By the Rev.
Sunday of Advent
Bridgewater, Massachusetts, December 1, 1996
Isaiah 64:1-12 Longing
for the Lord to come
Mark 13:24-37 The coming of the Son of Man in the clouds
Arcana Coelestia #6895.2 The
Lord's spiritual coming
keep awake--for you do not know when the master of the house will
come, in the evening, or at midnight, or at cockcrow, or at dawn.
all of you had a nice Thanksgiving, as Patty and I did--sharing meals
with family and friends, and spending the day visiting with each
other. Now that Thanksgiving has gone by we are beginning a magical
time of year. It is especially magical for children, who do not have
to worry about staging Christmas, but can simply enjoy it. Yes, Advent
season is upon us again!
children, the four weeks from Thanksgiving to Christmas seem like an
eternity. In my growing up years I remember counting down the days
with my brothers and sisters until it would finally be Christmas day.
Sometimes we would even put the countdown on the kitchen calendar.
Then there are the Advent calendars, with little doors opening up to
reveal a surprise picture for each day leading up to Jesus' birth.
a time of anticipation. A time when the young and young at heart can
hardly wait for the days to go by. A time of wondering what the
surprises will be on Christmas day. A time of looking forward to days
spent with family and friends.
it is not an easy time of year for everyone. If we have recently lost
a loved one; if we live far from our family, or are not on good terms
with them; if we are weighed down with the cares of providing a happy
Christmas for others, such as our children . . . These and other
trials can turn Christmas into a difficult time for us. This can be
especially hard, since we feel that Christmas should be a happy time.
If it is not, the contrast between our expectations and the reality is
all that much harder to bear.
contrast of light and darkness, joy and pain at this season is not a
coincidence. As much as our society accentuates the positive in
Christmas, it is a festival that, in its very essence, involves both
the positive and the negative side of our experience. For those of us
in the northern hemisphere, Christmas happens in the winter time, when
days are short and nights are long; when plants are dormant and snow
and ice are taking over the landscape.
not know exactly what time of the year Jesus was born. We celebrate
Christmas at this time of year, not so much because it reflects the
actual date and time of Jesus' birth, but because of the symbolism and
traditions in the festivals that occur at this time of year. In many
cultures there is a festival of lights just when nature provides us
with the least light and the most night. Our culture's practice of
putting up decorative lights for Christmas follows in this tradition.
Just when things are darkest, we put up hundreds, even thousands of
lights in our houses, along the streets, and in our town squares to
remind ourselves that there is new life emerging even in the dead of
Christians, at this time of year we celebrate the greatest emergence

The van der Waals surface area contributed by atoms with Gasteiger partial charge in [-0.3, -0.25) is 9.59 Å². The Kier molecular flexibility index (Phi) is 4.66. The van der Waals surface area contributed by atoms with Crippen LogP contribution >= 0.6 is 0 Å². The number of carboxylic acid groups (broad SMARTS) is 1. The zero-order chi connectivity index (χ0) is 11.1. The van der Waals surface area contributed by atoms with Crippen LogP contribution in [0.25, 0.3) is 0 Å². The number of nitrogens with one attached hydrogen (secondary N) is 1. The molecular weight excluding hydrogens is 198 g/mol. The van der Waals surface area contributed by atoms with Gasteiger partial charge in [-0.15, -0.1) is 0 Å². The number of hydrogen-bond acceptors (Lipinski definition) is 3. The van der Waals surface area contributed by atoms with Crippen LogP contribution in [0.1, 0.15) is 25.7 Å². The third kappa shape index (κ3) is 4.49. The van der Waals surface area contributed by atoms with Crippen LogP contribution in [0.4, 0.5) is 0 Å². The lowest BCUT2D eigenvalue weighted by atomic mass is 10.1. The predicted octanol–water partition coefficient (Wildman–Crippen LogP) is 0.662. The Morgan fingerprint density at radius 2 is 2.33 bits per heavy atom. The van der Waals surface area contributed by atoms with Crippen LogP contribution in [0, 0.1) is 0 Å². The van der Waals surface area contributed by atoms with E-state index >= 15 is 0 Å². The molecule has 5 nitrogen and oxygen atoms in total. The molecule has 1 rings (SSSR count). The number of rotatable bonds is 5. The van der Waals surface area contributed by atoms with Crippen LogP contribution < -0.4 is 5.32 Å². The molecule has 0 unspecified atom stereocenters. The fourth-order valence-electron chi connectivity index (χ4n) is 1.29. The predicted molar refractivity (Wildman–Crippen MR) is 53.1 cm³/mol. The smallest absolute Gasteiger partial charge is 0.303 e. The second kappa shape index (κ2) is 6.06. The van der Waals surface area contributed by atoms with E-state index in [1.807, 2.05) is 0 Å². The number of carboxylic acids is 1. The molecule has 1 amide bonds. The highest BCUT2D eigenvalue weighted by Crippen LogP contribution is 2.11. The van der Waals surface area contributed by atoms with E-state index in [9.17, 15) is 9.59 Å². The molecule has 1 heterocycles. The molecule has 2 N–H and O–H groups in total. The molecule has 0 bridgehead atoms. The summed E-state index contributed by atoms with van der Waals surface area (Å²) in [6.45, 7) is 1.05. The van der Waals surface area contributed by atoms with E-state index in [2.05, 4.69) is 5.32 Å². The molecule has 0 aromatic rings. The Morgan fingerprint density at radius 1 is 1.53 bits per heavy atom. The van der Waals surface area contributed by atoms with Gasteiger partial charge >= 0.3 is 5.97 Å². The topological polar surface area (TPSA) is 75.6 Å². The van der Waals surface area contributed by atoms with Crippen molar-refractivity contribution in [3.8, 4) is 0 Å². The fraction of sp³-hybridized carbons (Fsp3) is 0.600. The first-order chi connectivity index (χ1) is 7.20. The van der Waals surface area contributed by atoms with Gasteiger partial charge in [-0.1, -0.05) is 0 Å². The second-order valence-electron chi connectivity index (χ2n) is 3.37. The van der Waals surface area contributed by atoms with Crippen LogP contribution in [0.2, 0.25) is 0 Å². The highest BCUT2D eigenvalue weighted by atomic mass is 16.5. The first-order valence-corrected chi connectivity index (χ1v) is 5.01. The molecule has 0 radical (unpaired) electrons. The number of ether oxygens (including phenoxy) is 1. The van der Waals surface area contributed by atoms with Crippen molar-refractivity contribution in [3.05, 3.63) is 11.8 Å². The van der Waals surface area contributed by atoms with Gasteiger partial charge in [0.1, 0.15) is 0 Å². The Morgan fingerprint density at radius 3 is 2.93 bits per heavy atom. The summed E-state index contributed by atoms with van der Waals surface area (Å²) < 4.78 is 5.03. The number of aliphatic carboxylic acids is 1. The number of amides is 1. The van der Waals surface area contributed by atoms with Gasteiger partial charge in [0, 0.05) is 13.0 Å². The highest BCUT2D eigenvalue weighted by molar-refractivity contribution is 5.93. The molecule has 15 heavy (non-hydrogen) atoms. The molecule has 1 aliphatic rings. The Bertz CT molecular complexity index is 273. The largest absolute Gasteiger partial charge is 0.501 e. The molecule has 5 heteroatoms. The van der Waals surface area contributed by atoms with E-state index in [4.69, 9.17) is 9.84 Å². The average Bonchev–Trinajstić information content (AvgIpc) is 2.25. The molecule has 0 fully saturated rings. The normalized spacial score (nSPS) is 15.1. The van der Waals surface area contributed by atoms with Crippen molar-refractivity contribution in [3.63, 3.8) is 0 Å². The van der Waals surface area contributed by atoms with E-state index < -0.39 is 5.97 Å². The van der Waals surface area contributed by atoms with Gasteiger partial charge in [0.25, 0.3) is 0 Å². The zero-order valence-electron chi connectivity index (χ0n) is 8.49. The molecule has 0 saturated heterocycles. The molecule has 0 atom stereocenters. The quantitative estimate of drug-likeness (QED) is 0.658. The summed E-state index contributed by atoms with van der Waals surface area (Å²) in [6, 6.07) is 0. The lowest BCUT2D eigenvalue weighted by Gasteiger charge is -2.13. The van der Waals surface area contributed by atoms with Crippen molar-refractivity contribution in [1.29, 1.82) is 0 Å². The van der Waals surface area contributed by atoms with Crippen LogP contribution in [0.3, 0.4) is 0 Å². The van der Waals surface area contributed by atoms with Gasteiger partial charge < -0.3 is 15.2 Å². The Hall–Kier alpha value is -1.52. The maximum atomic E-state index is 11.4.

of new light and life: the birth of our Lord Jesus Christ. Whether or
not Jesus was born in winter, he was born at a time of spiritual
winter for humankind. Religion had degenerated from its true purpose
of teaching people love and compassion, to something that mostly
involved external ritual devoid of its deeper spirit. We were like
sheep without a shepherd. Even those who wanted to live a good and
spiritual life had difficulty finding any guide to show the path. We
were in danger of losing our sense of God and spirit altogether.
is at these times that we as human beings also feel our greatest
longing for God and spirit. When things are going well for us, we
often do not stop to think about the true source of all the good
things in life. But when things are not going well, and we feel dead
inside, then we begin searching for something more. We are more likely
to be searching for--to be waiting in anticipation of God at these
times than at any other.
just what was happening in our reading from Isaiah. The prophet starts
with an anguished plea to the Lord: "O that you would tear open
the heavens and come down!" Don't we often feel like this when
the going is difficult? Don't we often wish that God would, in a
sense, tear the sky open and come to us in a blinding, all consuming
flash that would give us new life and new purpose?
probably wrote these words during or just after the time when the Jews
were held captive in Babylon. This was a time of great hardship for
them. Their hopes for national glory had been smashed by the
captivity, and their spirits as well as their bodies seemed to be
imprisoned in Babylon. Even after they returned to Judea, they had a
heartbreaking task in rebuilding their shattered nation from the
scraps of it that were left.
ancient Jews, this was the darkest time in their history since the
period of Egyptian bondage--which was before they even became a
nation. They longed to see once again the awesome deeds that the Lord
had done among them in earlier times. Yet it seemed that the Lord was
hiding from them--was angry with them and even punishing them for all
the ways they had broken the Lord's commandments and their covenant
with the Lord. Everything was in ruins.